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Chasing the Bollywood obsession

The real problem is not that you don’t want to see B'wood news and trivia. It’s that when you switch on a news channel, you get Bollywood instead of news, writes Poonam Saxena.

india Updated: Sep 06, 2008, 20:04 IST
Poonam Saxena
Poonam Saxena
Hindustan Times

Do you sometimes feel you know more about Bollywood than you do aboutyour local MLAs? Of course you do — in fact, you probably know more about the film industry’s first family (Kapoors? Bachchans? Khans Inc?) than you know about your own extended family. And are there also moments when you feel you simply can’t digest one more piece of Bollywood trivia? (Yes! Yes!) That if you hear one more word about how many grams of weight Kareena Kapoor has lost or the latest sartorial horror Vidya Balan was seen in, you’ll willingly swap your TV set for a tea set, sofa set, or any kind of set?

The real problem is not that you don’t want to see Bollywood news and trivia on television. The problem is that when you switch on a news channel, you get Bollywood instead of news. (Nor do you get it in a back-of-the-book kind of way, it’s more often than not headlines news). If you switch on a general entertainment channel, you get your soaps and serials but you also get a healthy dose of Bollywood. Ditto for the music channels.

So, it’s probably a good idea that there’s now a new channel totally dedicated to Bollywood — Imagine Showbiz. (Unfortunately I don’t think this will mean that all the other channels do away with their Bollywood obsession. So don’t expect stories about Rakhi Sawant’s fight with her boyfriend to go off the air anytime soon on news channels). However, for Bollywood junkies, the channel is a great idea. If you’re a fast food junkie, all the better, because Imagine Showbiz is your quintessential snacking channel. The programmes are short and snippety. One lot of snippets is dedicated to the fashion quotient of film stars (“Apni green T-shirt mein Saif Ali Khan bahut smart lag rahe hain” or “Golden bag ke saath Bipasha bahut chic lag rahi hain”). In another show, called Angrezi Mein Kaise Kehte Hain, you see famous scenes and then you see the same scenes again with the same dialogues, except that this time they’ve been translated into English. Maybe these English dialogues are supposed to sound really hilarious, but that’s not how it came across when I saw the show (they had taken the scene from Deewar where Amitabh Bachchan gives Shashi Kapoor a long list of reasons why he won’t sign some paper). Then there’s a show called New And Improved where you see the way movie stars have transformed themselves over the years (Karisma Kapoor from Prem Qaidi to Raja Hindustani). And so on.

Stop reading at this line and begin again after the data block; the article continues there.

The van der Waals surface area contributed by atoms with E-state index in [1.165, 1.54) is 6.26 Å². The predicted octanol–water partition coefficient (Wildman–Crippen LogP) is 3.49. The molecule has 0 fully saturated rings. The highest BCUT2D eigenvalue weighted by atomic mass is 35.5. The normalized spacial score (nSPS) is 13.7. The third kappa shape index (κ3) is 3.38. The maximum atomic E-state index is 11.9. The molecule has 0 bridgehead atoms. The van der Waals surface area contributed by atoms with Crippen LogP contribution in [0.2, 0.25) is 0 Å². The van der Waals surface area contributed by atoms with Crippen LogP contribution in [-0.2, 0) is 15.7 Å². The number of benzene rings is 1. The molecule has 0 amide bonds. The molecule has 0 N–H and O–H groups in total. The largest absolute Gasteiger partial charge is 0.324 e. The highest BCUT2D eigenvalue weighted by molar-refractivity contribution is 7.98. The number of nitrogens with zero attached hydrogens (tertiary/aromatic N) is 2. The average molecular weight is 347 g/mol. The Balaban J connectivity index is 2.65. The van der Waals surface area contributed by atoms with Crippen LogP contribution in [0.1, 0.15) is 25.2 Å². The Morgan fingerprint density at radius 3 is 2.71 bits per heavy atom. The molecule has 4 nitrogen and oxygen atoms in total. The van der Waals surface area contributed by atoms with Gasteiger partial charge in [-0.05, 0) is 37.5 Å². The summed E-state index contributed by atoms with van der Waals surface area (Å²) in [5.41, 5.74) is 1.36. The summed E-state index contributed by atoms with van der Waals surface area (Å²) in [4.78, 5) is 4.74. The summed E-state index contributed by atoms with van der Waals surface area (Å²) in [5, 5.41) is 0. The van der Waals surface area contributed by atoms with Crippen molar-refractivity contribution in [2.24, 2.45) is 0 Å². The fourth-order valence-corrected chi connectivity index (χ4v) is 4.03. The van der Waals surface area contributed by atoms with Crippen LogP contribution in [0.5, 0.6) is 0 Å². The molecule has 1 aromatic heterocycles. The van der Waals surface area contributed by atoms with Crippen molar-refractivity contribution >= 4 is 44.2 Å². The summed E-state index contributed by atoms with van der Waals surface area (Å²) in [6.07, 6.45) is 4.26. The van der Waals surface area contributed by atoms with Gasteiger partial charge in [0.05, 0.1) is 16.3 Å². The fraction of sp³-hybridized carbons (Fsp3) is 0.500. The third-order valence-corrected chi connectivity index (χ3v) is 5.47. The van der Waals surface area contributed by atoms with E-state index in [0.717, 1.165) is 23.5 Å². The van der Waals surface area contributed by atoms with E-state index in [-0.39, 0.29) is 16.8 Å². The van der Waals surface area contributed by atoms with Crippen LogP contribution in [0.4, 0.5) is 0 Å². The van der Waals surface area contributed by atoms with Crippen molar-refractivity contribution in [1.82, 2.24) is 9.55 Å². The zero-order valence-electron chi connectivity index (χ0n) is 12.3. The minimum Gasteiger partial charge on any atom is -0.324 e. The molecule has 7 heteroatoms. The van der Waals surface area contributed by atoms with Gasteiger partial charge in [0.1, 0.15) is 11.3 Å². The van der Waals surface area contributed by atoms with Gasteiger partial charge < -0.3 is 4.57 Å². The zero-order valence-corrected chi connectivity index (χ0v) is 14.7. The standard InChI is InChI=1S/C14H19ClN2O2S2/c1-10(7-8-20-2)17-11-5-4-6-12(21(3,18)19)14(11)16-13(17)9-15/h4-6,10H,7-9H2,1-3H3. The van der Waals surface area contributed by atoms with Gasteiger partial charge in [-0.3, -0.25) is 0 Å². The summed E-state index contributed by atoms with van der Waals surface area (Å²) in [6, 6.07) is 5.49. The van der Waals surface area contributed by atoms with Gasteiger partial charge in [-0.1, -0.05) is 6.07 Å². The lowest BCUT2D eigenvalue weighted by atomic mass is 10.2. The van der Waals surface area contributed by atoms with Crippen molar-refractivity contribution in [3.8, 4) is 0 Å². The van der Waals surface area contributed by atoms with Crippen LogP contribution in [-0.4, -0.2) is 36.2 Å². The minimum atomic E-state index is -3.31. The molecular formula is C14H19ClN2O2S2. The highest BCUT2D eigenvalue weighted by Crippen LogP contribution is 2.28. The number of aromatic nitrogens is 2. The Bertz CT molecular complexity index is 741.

It’s all completely mindless, and after watching for about half an hour you begin to feel quite brain-dead. But as I said, if you’re a Bollywood fast-food junkie, watch it. If you’re a serious Bollywood fan, though, stay away. While we’re on the subject of films, I have to say that the film channel offerings on TV are getting better and better. I’m not wild about dubbed movies and the new movie channel, Firangi, seems to be just that (foreign films dubbed into Hindi) but, well, I’m sure there’s a market for it. But the World Movies channel is most welcome. In any case, many of us have always been avid HBO-Star Movies-Set Pix watchers. And I’ve also caught up on some good old Hindi movies on the Zee movie channels, specially late at night. The old movies-late night preference is simply because they come with virtually no ad breaks.When channels show new films at primetime (or close to primetime), the entire movie-viewing experience is destroyed because of the avalanche of ads every 10 minutes.

So by all means let’s have Bollywood on television for those who want to know everything about Bollywood, including which restaurant Ranbir Kapoor took Deepika Padukone to for dinner. But for those of us who want to see news, can we have some real news please?

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